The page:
A little boy in Arizona recently went viral because a school cafeteria employee put a stamp on his arm that read, "Lunch Money." The child went home embarrassed for being distinguished from his peers as someone who ran out of money in his lunch account. His lunch shaming story is just one of many recent ones across the country, so as a result, New Mexico is officially making "lunch shaming" against the law.
The Hunger-Free Students' Bill of Rights is being described as the first piece of legislation that makes it illegal to call out children when their parents are low on their lunch funds. This new law applies to all schools — both public and private — within the state and prevents schools from embarrassing children when they don't have enough money in their account.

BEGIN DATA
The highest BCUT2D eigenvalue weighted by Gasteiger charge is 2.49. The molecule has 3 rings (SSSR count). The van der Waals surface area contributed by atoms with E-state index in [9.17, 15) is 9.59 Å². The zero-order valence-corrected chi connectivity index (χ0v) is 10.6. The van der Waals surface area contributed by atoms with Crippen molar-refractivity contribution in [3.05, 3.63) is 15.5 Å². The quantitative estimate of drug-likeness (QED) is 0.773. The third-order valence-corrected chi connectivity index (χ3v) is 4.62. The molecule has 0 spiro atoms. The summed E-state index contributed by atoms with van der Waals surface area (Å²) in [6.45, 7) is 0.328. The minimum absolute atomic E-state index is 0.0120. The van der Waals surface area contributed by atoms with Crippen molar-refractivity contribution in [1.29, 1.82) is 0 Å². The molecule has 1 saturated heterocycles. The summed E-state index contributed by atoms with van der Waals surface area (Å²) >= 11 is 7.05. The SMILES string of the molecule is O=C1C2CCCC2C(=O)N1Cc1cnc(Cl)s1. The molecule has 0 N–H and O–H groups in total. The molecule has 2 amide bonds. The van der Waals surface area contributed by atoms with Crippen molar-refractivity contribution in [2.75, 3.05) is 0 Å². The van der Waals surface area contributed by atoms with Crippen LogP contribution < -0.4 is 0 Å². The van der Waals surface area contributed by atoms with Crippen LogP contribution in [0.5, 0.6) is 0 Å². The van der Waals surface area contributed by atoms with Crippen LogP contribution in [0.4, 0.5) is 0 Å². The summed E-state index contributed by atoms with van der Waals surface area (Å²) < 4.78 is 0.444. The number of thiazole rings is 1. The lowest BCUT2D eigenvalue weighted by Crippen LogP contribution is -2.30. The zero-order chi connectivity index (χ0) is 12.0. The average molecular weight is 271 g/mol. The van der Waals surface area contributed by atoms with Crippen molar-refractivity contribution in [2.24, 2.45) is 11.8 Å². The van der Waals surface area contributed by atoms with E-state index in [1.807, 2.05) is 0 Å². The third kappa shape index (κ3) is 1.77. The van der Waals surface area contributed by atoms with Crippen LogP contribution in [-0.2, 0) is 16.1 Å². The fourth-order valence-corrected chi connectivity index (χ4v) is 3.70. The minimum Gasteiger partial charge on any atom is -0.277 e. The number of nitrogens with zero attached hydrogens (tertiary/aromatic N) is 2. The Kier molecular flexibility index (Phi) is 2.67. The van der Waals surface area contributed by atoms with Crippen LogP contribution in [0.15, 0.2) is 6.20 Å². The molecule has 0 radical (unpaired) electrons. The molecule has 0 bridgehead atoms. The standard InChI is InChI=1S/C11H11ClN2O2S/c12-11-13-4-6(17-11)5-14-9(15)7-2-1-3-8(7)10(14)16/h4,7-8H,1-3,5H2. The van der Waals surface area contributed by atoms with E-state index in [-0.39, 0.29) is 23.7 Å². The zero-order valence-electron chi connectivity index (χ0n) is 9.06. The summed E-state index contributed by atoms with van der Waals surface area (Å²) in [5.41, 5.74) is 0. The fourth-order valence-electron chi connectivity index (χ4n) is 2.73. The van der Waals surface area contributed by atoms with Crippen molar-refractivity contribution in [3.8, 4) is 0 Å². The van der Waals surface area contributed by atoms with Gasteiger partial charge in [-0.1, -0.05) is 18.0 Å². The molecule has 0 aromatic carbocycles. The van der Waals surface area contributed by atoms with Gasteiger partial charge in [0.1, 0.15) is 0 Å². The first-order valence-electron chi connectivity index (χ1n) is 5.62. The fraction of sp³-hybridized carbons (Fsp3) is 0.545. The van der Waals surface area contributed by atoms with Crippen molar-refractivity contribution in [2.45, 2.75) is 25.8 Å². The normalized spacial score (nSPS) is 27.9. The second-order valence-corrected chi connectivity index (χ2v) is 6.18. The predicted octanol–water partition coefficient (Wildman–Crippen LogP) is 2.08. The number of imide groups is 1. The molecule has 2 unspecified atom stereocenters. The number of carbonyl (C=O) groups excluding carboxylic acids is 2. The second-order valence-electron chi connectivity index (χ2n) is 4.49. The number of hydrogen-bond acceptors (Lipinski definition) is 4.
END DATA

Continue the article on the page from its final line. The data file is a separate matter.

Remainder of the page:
In some schools, children with insufficient funds are forced to throw out their food, wear wristbands, clean, or perform tasks in front of their classmates in order to eat. While putting an end to these practices, the law also calls for schools to work with parents on payments as well as help them to sign up for federal meal assistance, if necessary.
"People on both sides of the aisle were genuinely horrified that schools were allowed to throw out children's food or make them work to pay off debt," said Jennifer Ramo, executive director of New Mexico Appleseed, according to The New York Times. "It sounds like some scene from 'Little Orphan Annie,' but it happens every day."